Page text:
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Surprise! When A Lender Sends A Debtor A Form 1099-C Cancellation Of Debt, It Doesn't Necessarily Mean That The Debt Has Been Cancelled

The Internal Revenue Code requires a lender to file a Form 1099-C entitled "Cancellation of Debt" for the purpose of tax reporting any time the lender discharges $600 or more of indebtedness of a debtor during any calendar year.  This reporting requirement is triggered when one of the "identifiable events" listed in the regulations has occurred.  The identifiable events include:

  • Discharge of indebtedness under the Bankruptcy Code;
  • Cancellation of indebtedness that renders the debt unenforceable in receivership, foreclosure, or similar proceeding;
  • Unenforceability of indebtedness upon the expiration of the statute of limitations for collection or upon the expiration of a statutory period for commencing a deficiency judgment proceeding;
  • Cancellation of an indebtedness pursuant to the lender's election of foreclosure remedies that statutorily extinguish the lender's right to pursue collection of the indebtedness;
  • Discharge of indebtedness pursuant to an agreement between the lender and a debtor to discharge indebtedness at less than full consideration; and,
  • Discharge of indebtedness pursuant to a decision by the lender, or the application of a defined policy of the lender, to discontinue collection activity and discharge the debt. 

The requirement that a Form 1099-C be filed in the listed situations has caused much confusion for debtors who assume that their obligation to repay the debt has been terminated by the lender's "cancellation," especially when the debtor has to pay taxes for the amount of the cancelled debt which the IRS treats as income.  

The courts have not been consistent in their rulings on the effect of filing a Form 1099-C on the continued validity and enforceability of the "cancelled" debt. 

A minority of courts have ruled that the filing of a Form 1099-C can result in dismissal of a lender's subsequent collection action for the debt and in the actual discharge of the indebtedness.  A recent United States Bankruptcy Court decision in Tennessee concluded that while the issuance of a Form 1099-C does not, as a matter of law, operate to extinguish the indebtedness, it does "reflect" that the lender has discharged or cancelled the debt.  The Bankruptcy Court concluded that the lender could not pursue a deficiency claim for the amount included in the filed Form 1099-C.

Nevertheless, the majority of courts, including the United States Court of Appeals for the Fourth Circuit (which has jurisdiction over all federal cases, including bankruptcy cases, arising in North Carolina), have held that the mere filing of a Form 1099-C does not discharge the debtor from liability for the debt.  In a 2013 decision, the Fourth Circuit reasoned that a lender may be required to file a Form 1099-C even where the lender has not actually given up on collection of the debt and cancelled it.  Therefore, the Court held that the mere fact that a Form 1099-C is filed does not constitute sufficient evidence, standing alone, that the debt has been cancelled.  The Fourth Circuit stated that "filing a Form 1099-C is a creditor's required means of satisfying a reporting obligation to the IRS; it is not a means of accomplishing an actual discharge of debt."  The Court then ruled that, as a matter of law, a jury cannot render a verdict in a debtor's favor that a debt was cancelled or assigned when the sole evidence put forth by the debtor is the lender's filing of a Form 1099-C.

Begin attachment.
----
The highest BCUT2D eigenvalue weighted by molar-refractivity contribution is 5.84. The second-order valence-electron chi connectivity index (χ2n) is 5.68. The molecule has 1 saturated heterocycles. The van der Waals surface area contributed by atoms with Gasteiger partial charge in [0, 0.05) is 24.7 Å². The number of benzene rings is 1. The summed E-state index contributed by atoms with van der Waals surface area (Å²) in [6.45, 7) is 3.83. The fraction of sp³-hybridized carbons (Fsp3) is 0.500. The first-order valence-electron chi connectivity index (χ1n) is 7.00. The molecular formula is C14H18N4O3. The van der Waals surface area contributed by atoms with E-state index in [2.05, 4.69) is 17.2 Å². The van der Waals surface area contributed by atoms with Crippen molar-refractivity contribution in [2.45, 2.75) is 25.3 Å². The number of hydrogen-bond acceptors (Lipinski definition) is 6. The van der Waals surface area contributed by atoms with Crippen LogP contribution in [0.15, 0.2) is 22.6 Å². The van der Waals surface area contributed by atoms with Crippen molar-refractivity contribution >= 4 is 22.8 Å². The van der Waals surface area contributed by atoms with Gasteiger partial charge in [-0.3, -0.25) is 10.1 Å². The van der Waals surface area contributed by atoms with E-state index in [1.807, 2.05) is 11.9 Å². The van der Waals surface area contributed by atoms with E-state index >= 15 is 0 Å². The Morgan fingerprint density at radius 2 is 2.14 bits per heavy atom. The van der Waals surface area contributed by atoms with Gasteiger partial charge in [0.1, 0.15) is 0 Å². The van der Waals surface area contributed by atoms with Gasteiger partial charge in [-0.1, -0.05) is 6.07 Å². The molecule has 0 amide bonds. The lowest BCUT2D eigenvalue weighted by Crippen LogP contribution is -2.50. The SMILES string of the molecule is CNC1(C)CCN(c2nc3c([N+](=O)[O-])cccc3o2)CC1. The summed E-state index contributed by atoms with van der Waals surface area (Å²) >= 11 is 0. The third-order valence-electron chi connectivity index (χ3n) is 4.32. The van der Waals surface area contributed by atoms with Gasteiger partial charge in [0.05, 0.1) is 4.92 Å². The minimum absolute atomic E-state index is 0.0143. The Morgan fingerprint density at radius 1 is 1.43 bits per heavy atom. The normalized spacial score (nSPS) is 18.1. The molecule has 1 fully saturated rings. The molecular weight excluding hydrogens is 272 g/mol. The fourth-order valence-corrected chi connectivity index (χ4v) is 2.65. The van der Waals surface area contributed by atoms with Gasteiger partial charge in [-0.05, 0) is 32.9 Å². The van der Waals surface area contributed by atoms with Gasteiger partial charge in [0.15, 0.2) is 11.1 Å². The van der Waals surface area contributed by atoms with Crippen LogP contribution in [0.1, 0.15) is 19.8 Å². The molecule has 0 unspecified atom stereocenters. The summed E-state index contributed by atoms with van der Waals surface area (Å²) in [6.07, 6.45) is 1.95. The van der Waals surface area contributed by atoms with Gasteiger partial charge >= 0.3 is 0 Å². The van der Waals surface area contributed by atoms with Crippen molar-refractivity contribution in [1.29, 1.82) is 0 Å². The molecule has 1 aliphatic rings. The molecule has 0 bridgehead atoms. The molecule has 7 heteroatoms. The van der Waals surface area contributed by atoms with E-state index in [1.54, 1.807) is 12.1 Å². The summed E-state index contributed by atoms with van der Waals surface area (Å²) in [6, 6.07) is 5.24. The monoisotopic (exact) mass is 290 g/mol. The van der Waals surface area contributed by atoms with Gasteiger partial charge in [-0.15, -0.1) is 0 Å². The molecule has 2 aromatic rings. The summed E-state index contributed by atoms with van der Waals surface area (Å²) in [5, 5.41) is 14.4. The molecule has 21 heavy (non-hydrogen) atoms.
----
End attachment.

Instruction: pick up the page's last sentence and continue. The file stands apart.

Under the Fourth Circuit's ruling, the filing of a Form 1099-C is not evidence that a lender has actually cancelled a debt, but rather is, at most, an indication by the lender of an intention to cancel the debt in the future.  Thus, a lender may subsequently attempt to collect the debt even after it has filed a Form 1099-C with respect to it.

However, the Fourth Circuit's ruling may not, and probably will not, stop debtors from asserting cancellation as a defense to collection actions after their receipt of a Form 1099-C.  Although lenders are not required to identify a reason for filing a Form 1099-C, in order to avoid facing debtor defenses in litigation claiming that the Form 1099-C filing was evidence of a cancellation, lenders may want to consider sending correspondence to the debtor along with the Form 1099-C indicating the reason why the lender is required to file the Form 1099-C and clearly stating that the debt may still be subject to future collection efforts by the lender.

© 2016 Ward and Smith, P.A.

This article is not intended to give, and should not be relied upon for, legal advice in any particular circumstance or fact situation. No action should be taken in reliance upon the information contained in this article without obtaining the advice of an attorney.

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